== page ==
Nashua Telegraph (Newspaper) - April 21, 1969, Nashua, New Hampshire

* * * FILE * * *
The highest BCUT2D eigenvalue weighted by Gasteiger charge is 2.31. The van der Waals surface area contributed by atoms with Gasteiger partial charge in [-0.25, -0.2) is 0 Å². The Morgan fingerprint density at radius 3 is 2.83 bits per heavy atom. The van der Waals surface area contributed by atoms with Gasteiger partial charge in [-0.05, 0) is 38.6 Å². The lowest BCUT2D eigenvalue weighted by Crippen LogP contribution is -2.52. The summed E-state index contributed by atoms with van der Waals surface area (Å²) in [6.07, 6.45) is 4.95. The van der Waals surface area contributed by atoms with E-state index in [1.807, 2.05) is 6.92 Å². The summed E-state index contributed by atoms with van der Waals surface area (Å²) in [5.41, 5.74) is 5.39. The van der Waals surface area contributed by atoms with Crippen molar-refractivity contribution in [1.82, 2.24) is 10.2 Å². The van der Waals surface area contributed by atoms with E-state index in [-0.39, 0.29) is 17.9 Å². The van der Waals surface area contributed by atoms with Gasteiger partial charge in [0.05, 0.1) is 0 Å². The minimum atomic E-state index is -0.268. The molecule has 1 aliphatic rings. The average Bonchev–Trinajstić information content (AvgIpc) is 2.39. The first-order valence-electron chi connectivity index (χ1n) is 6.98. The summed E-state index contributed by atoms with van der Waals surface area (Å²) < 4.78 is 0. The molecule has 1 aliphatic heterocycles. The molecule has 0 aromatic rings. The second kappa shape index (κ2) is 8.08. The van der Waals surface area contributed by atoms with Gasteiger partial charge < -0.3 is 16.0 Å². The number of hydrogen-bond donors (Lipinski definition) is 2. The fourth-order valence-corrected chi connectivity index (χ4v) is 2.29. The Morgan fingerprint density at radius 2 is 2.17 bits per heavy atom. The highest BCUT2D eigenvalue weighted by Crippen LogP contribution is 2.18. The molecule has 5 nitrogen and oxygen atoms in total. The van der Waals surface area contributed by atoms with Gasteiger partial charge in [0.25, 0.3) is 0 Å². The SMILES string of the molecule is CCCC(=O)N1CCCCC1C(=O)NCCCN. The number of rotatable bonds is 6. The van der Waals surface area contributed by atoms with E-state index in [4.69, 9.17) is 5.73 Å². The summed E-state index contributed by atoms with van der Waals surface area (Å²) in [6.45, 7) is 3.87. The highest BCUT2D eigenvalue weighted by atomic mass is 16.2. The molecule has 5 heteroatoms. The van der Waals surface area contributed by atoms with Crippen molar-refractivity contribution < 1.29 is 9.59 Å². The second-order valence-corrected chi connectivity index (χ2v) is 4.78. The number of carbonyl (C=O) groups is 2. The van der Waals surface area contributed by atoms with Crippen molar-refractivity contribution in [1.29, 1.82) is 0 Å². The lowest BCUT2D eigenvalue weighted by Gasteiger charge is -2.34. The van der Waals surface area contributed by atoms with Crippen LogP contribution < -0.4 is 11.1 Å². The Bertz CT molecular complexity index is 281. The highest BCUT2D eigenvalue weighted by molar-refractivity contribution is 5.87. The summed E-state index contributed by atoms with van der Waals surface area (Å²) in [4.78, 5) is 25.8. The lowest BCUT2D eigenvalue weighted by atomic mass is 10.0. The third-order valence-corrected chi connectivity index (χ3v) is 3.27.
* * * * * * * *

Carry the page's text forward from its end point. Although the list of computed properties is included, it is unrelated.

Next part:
Today's Chuckle Today's nickel Is a dollar with the taxes taken out. A few years an that was the definition of a dime. Nashua Celeqraph '...IMI Tht Ttltyopfc'i IQOthYtorAi A Dolly Ntwipopw... CJF 1 Weather Cloudy, Cold Rain Liktiy FULL REPORT ON MM TWO VOL. 101 NO. 44 Established M a Weekly (Mate 1W IneatparaUd u t Daily Much t IMI NASHUA, NEW' HAMPSHIRE, MONDAY, APRIL Second Postage Paid At Ntihui, N. H. 22 PAGES Price TEN CENTS S. Ships Are Poised WASHINGTON (AP) A 23-ship task to- eluding four American aircraft carriers has been formed to back up President Nixon's pledge to protect reconnaissance planes operating in the Sea of Japan, the Pentagon dis- closed today. TOKYO (AP) The carrier Hornet and 10 other American warships sailed into the Sea of Japan today, apparently to join in protecting U. S. intelligence flights off North Korea. Escort Noted The Japanese Maritime Agen- ey said that between 2 a.m. and t a.m. the Hornet, an escort of five destroyers and five other warships passed through the Tsushima Strait be- tween Japan and South Korea. Asahi .Shimbun, Japan's big- gest newspaper, reported one of its planes spotted the nuclear- powered carrier Enterprise heading toward the Sea of Ja-, pan. The paper said the Enter-' prise, the world's biggest war- ship, was 121 miles north of the Sasebo naval base. U.S. officials would not com- ment. They said warship move- ments are classified. The arrival of the Hornet indi- cated that the reconnaissance flights off North Korea, which President Nixon has ordered continued, will be covered by carrier planes. Japan's Kyodo news service said the U.S. gov- ernment had informed the Japa- nese government that the es- corts would not come from bases in Japan. The intelligence collecting flights were suspended after North Korea shot down a U.S. Navy reconnaissance plane with 91 Americans and special elec- tronic equipment aboard April 14. North Korea said the plant invaded its air space but the United States insisted it had stayed far out over international waters. The bodies of two crewmen were recovered from the Sea of Japan and were brought Sunday to the U.S. naval base at Sase- bo, in southern Japan. A search for the other 29 men was called off Saturday. Nixon Introduces Tax Reform Plan Action On Deficit Awaits Legislature Officials View Proposed Park Lands CONCORD, N. H. (AP) The New Hampshire Legislature moves into the 17th week of the 1H9 session Tuesday. It faces matters dealing with an ex- pected million deficit to put-. ting the state's motto on auto license plates. The House Appropriations Committee recommends passage of a pair of measures aimed at offsetting the anticipated defi-' cit. The measures are due on the House floor for a vote Wednes- day. Both already have passed the Senate. One is a bill authorizing the lapse of some accounts into the Genera! Fund and reducing the appropriation of specific agen- cies. The other is a resolution transferring from the Unemployment Compensation Contingency Fund to the Gener- al Fund. These, along with executive actions by Gov. Walter Peter- son, are aimed at wiping out an expected deficit of nearly million. The House Transportation Committee will ask the lower chamber Wednesday to pass bill that would put the state') motto "Live Free or Die" on certain license plates. The plates currently point to New Hampshire as being "scen- ic." Meantime, on another proposal, the committee rejects the idea that the front plates on motor vehicles should be illum- inated at night. The Senate's Ways and Means Committee wants the upper chamber to kill a bill that would repeal New Hampshire's minimum wage law. Action on it is due Wednesday. Pointing to a scenic view during Saturday's tour of the proposed Nashua River Canal park system is Park Recreation Commissioner Allan B. Silber (top Along side him are, from left, Recreation Director Noel Trottier (partially Alderman Donald L. Ethier, Joseph Quinn, resources planner for the state Department of Resources and Economic Development; and Eliot A. Carter, chairman of Nashua New Hampshire Foundation, Inc. board of trustees. In the lower photo, Carter, Quinn, Ethier and Trottier pause at the Mine Falls dam and its frothing waters, a jewel of the proposed park system. (Telegraphotos-Durocher) WASHINGTON (AP) President Nixon sent to Congress today an eight- fold package of tax re- forms including a "low- Income allowance" to ex- cuse 2 million poor people from income taxation. He also recommended re- peal of the 7 per cent in- vestment tax credit effec- tive at once. Nixon changed his position on a one year extension of the 10 per cent surtax, to make it ap- ply in full only until Jan. on which date it would be cut to 5 per cent. Position Changed This is made possible, the President said, by the estimated billion in revenue to be recov- ered by repeal of the investment tax credit. He added: "If economic and fiscal condi- tions permit, we can look for- ward to elimination of the re- maining surtax on June 30, 1970." The reform package, which Nixon's statement called "long also includes a tax- the-rich provision to assure that the affluent pay some tax de- spite their ability to use deduc- tions. The new "minimum income tax" would set a 50 per cent limit on the use of the major tax preferences that are subject to change by law. "This limit on tax prefer- Nixon's message said, "would be a major step toward assuring that all Americans bear their fair share of the fed- eral tax burden." At the other end of the income State Hails City Park System The state is "quite en- thusiastic" about the pro- posed Nashua River Canal System, and is ready to allo- cate funds for its purchase, Executive Councilor Ber- nard L. Streeter said day. Funds Available He said he has been informed by Roger Crowley, head of the Department of Resources and Economic Development, that the itate stands ready to allocate Reading Director Takes Issue With School Curriculum Survey By CLAUDETTE DUROCHER In a seven-point statement to- day, Dr. Mildred Berwick Cash- man, reading director for ele- mentary schools, takes excep- tion to comments made about the reading program in the cur- riculum survey report prepared by the educational consultant firm of Engelhardt, Engelhardt and Leggett. The Engelhardt report, which was prepared for the Board of Education, recommends that the responsibility for reading programs be transferred to the elementary school principals and that the reading director be assigned the role of a reading supervisor. Other Recommendations This and other recommenda- tions for the improvement of the reading program were dis- cussed in an article in the Tele- graph Saturday which presented a condensed summary of the evaluation of the reading program. In her statement today, Dr. Cashman comments: "Since I worked on school evaluation surveys while I was a graduate student at Boston University, I was d e I i g h t e d when it was decided that my department would be under sur- PIZZA by Charles Famous thru out New England 147 W. PEARL ST. Finest in Pizzas Grinders (all varieties) Regular 90c PLAIN PIZZA TUESDAY ONLY Telephone M9-4542 Open II AM to 2 AM Men. thru Sit. vey as I thought it would be very helpful to have an objec- tive point of view. "In reading the curriculum study critique of my department in the Nashua Telegraph, I find gross misstatements about me, my relations with the staff, reading programs, materials, teaching methods, etc. "In my opinion, this was due to the little time given to me by the reading evaluator, ap- proximately two hours, during the two-year study. Also, I was amazed that an elemental? principal, not a person well- known in the reading field wai to evaluate my program. MisstatemeBts "A few of the many misstate- ments, omissions, errors, misin- terpretations are: "1. When my evaluator claimed that there was only an 'awareness' of new programs in Nashua rather than actual pro- grams, he demonstrated his 'un- awareness' of our new remedial programs in each school pilot reading and phonics taped les- son program and our volunteer reading program. "At this time, I would like to give great credit to the volun- teers who are assisting so ably with our reading program (with- out In this short time, much progress hat been shown by the pupils working in- dividually with tutor. "2. In regard to his (the evata- ator's) recommendation of an individualized reading program, he wasn't cognizant that we have had one since 1957. The. SRA Reading Program is an in- dividualized program with a range of five grades on each SCHOOL Fuel federal funds to defray half of the acquisition costs. The Nashua New Hampshire Inc., owner of the 'property, has set a price for the 237-acre parcel. Streeter said the state would allocate in federal Bureau of Outdoor Recreation funds towards'the purchase.'The city would be required to put up the remaining The river and canal land, in- cluding the Mine Falls dam and gatehouse, were toured Saturday morning by a group of state, city and foundation officials. Another tour is scheduled for next Saturday for those P-H commissioners and members of the aldermanic board who. were unable to participate in the first tour. Saturday Viewing On hand for Saturday's view- ing, which was conducted by (Sty Planner Fred D. McCutchen, were: Quinn, DEED resources planner; Eliot A. Carter, chair- man of the foundation's board of trustees; James L. Sullivan and Philip T. Lamoy, foundation trus- MyrtleSt. Bid OKd WASHINGTON, D.C. A grant to permit construc- tion of 50 units of low-rent public housing in the Myrtle Street Ur- ban renewal project area has been approved by the Department. of Housing and Urban Development. Announcement of the award was made by the office of Sen. Norris Cotton The housing will be used to ac- commodate persons who will be displaced by demolition of prop- erties in the urban renewal area. Execution of the urban renewal project has been held up until the Nashua Housing Authority provid- ed a suitable site for the 50 units of low-rent housing. Late last year, the aldermen approved amending the urban re- newal program to permit con- struction of the housing within the project area after the NBA ran into neighborhood opposition on other sites proposed. tees; Thomas Z. Winther, founda- tion manager; Park-Recreation Commissioners, Allan B. Silber and Richard Bruen; Recreation Director Noel Trottier; Parks Supt. Edwin Shroeder; Aldermen- at-Large Maurice L. Bouchard, Bertrand J. Bouchard and Alder- man Donald L. Ethier. After the viewing, the group gathered in the foundation office on Factory Street to discuss va- rious aspects of the proposed land purchase and stipulations listed by the foundation for park usage. Carter and Sullivan noted that the foundation did not wish to impose its will on the city con- cerning use of the proposed park system. Rather, they said the founda- tion was primarily interested in preserving the land as an open space against the enroachments of developers in years to come. It was decided that the P-R de- partment would submit its ques- tions about the proposed land ac- quisition to the aldemmanic plan- ning committee which in turn would refer them in writing to the foundation trustees for. clari- fication of use stipulations and other questions. JFK Would Have Followed Same Course On Vietnam, Says Presidential Adviser BILLS ARE A PAIN LET A. B. 0. BE. GET OUT OP 0] BT CONSOLIDATlN BILLS PAST DUE KO tEOUBITT NO CO-SIGOTSS OU OWE PAT 1.000 IIS 101 M I Nmhru 183.1737 ANCHOR BUDGET CONSULTANTS Bom or OfflM Anutri By HENRY RAYMONT Niw York Tiniet NIWI Smttt AUSTIN, TEX. Walt W. Rostow says that had President Kennedy lived he would have been forced to follow the same course toward escalation of the Vietnam war as did President Johnson, and possibly would have done so earlier. Rostow, an adviser to both Presidents for eight years, has come to this conclusion in pre- paring to write a book on mili- tary and foreign policies be- tween 1958 and 68. In two long-interviews in the office suite he shares in Austin with former President Johnson, Rostow reviewed Washingtoni Vietnam moves since President Kennedy took the first steps to- ward increasing American troop support in South Vietnam in 1861 "with the knowledge it might take him down a very difficult road." "He didn't go into this think- ing 'well, it's just a few more chaps.' Rostow declared. "He went into it because he said Tve got to hold Southeast Asia, come hell or high water.' Rostow was a leading figure in the planning of counter in- surgency strategy for the Amer- ican forces in Vietnam during the early months of the Kennedy Administration and then be- came head of the State Depart- ment's policy planning board. From 1986 until last January he was President Johnson's special assistant for National Security. Discussing the Vietnam War and other foreign policy deci- sions by the Johnson Adminis- tration, Rostow appeared par- ticularly sensitive to the conten- tion of some liberal critics that President Kennedy would have de-escalated the involvement of U.S. troops and taken a softer position on other issues, among them the 1965 military interven- tion in the Dominican Republic. "He wasn't about to do the former presidential aide said, "he was very, very tough." In fact, Rostow suggested that had President Kennedy cam- paigned against Sen. Barry Goldwater in 1964 he would have responded more forcefully to the "military disintegration" of South Vietnam. Instead, he said President Johnson had con- sidered it necessary to take more moderate line hi the face of the Republican candidate's belligerent posture. "What the President faced in late and early 65 was whether he accepted defeat in Vietnam and Southeast Asia; it had come to that Ros- tow said. "What would John F. Kennedy have done? He would not have accepted defeat and he might not have been as in- hibited in dealing with Goldwa- ter. He might have moved earlier." Rostow also challenged the contention that Kennedy would have avoided using U.S. mili- tary forces in the Dominican crisis, an issue frequently raised by the late Sen. Robert F. Ken- nedy and his supporters. President Kennedy, Rostow recalled, expressed to him early in 1961 a determination that he was not going to tolerate "an- other Cuba" in the eastern hemisphere. He said: "I'll tell you one thing I don't know if this is in the pub- lic record but he was deter- mined thit there would not be another Cuba." CALIFORNIA HOUSE PAINT SALE NOW ON AT Nashua Wallpaper Co. HI W. Pearl St. ttMMl Than. A m HijhU Til Get out of the rut. Get FREE CHECKING at Nashua Trust. Groovy. MEMBfcK fDIC TONIGHT IN THE TELEGRAPH SiObituariei I 5 Pearson 4 Classifieds Sports 14, U Suburban News 12, IS Abby Baker 17 to 21 Comics Cook Crossword Editorial Financial Hal Boyle Lawrence Sulzburger Taylor Television Theaters S 17 17 Dr. Thosteson 11 Weather i Bookkeeping For small businesses and sub-contractors Reasonable Rates Tel. 883-3912 scale, the President said, the "low income allowance will remove an estimated 2.2 million lower income families from the tax roles and assure that fami- lies in poverty pay no federal In- come tax." The message said a family of 4 would pay no income tax on income below a married couple with income would pay nothing, instead of the they now pay; single persons, students and others who earn up to in taxable income and now pay in tax, would pay nothing. The recommended repeal of the 7 per cent investment tax credit was a reversal of the Nix- on administration's position. The change was made because the tax credit, a stimulant to business investment in new plant and equipment, has been widely criticized as fueling the flames of inflation. The President announced also that he is asking Secretary of the Treasury David M. Kennedy for a complete review of the en- tire federal tax system. The recommendations should be in hand by next November 30, Nixon said. This would per- mit submission of legislative recommendations. Meanwhile, Nixon called on Congress to "take important first steps in tax reform legisla- tion during this session." He listed these: stricter surveil- lance" on tax exempt organiza-. tions, including private founda- tions. of the practice of many corporations of breaking their business up into multiple subsidiaries and affiliated com- panies to take advantage of the lower tax rates on the first of corporate income. rules governing losses on farm operations to prevent abuses by so-called "tax farmers" who use tax loss- es to cut the tax on other in- come. screening of deduc- tions for charitable contribu- tions. Nixon said these would operate "only to screen out' the unreasonable and not stop those which help legitimate charities and therefore the nation." -New rules on certain miner- al transactions tc prevent com- panies from creating artificial net operation losses in the min- eral industries. These would affect so called "carved out" mineral production payment! and "ABC" transactions, but the statement did not provide details on this point; the Treas- ury was to provide them short- ly. requirement that taxpay- ers who have certain untaxable income or other preference! would have their nonbusiness deductions reduced proportion- ately. This proposal also await- ed further explanation. "Special preferences in the law permit far too many Ameri- cans to. pay less than their fair share of the statement said. "Too many other Ameri- cans bear too much of the tax burden. "This administration, working with the Congress, is deter- mined to bring equity to the fed- eral tax system "The economic overheating which has brought inflation into its fourth year keeps us from moving immediately to reduce federal tax revenues." West Hollls St. Hearing May 28 A public hearing for the im- provement of West Hollis Street (Route west of the F. E. Everett Turnpike, will be held in the City Hall ward room May 28. The i p.m. hearing will be conducted by a special commit- tee appointed by Gov. Walter Peterson and the Executive Coun- cil to supervise required land- taking. It includes Samuel Olen of Mil- ford, Kenneth Hambleton of Goffstown and Maurice CasweQ of Stratfford. The project would Involve widening ,of West Hollis Street from the turnpike westerly 1.1 miles. The work would be done by the state Department of Public Works and Highways and slated for completion this year. Weekend Deaths Push N.H. Road Toll to 39 By THE ASSOCIATED PRESS Three persons died in auto ac- cidents in New Hampshire over the weekend two of them in a police chase that ended up in a spectacular, flaming crash. Kenneth Bridge, 21, of Ports- mouth, and Jeffrey Jones, 22, of New Castle, were killed in New- market Sunday night, police said. Hampton police said their car was being chased along the Hampton-Exeter Expressway from Hampton into Newmark- et. Police Chief Calvin Leonard refused to say why the youths were being pursued. The car veered off Route 108, rammed into an embankment so hard that it flew up in the air, flipped over, slammed into a tree and burst into flames. The youths were killed instantly. In Chesterfield, Richard St. Lawrence, 24, of BrattleboM, Vt, was killed and a family of four hospitalized as the result ot a four-car crash on Route 9 Police said the car driven by the victim sideswiped two can then collided with an auto en by the Rev. Ira Chase of Westmoreland Sunday night. The Rev- Mr. Chase had two broken legs, his wife, Barbara, 32, chest injuries; their SOD, Michael, 5, a fractured skull; and an infant daughter, Susan, was held for observation. The deaths brought New Hampshire's highway fatality toll for the year to 39. Cited tor Golden Deeds Mrs. Maude J. Priske, recipient of the Nashua Eft- change Club's Book of Golden Deeds award for 1969 pojei with club officials at the annual dinner and presentitwil ceremonies in the Berkshire Inn Saturday night. right: Frands S. Hapner, past president and coramWij member; Howard Wegener, president; Mrs. Priufct MM Charles Farwell, dinner chairman. Mrs. Priske wHjmM for her "good deeds" In the field of public iMPJJ and for her pioneer work with the Nashua Community Council and Crotched Mountain Rehabilitation Nearly 100 Excnangitet, their guests, u well u wid friendt of Mn.PKUn attended.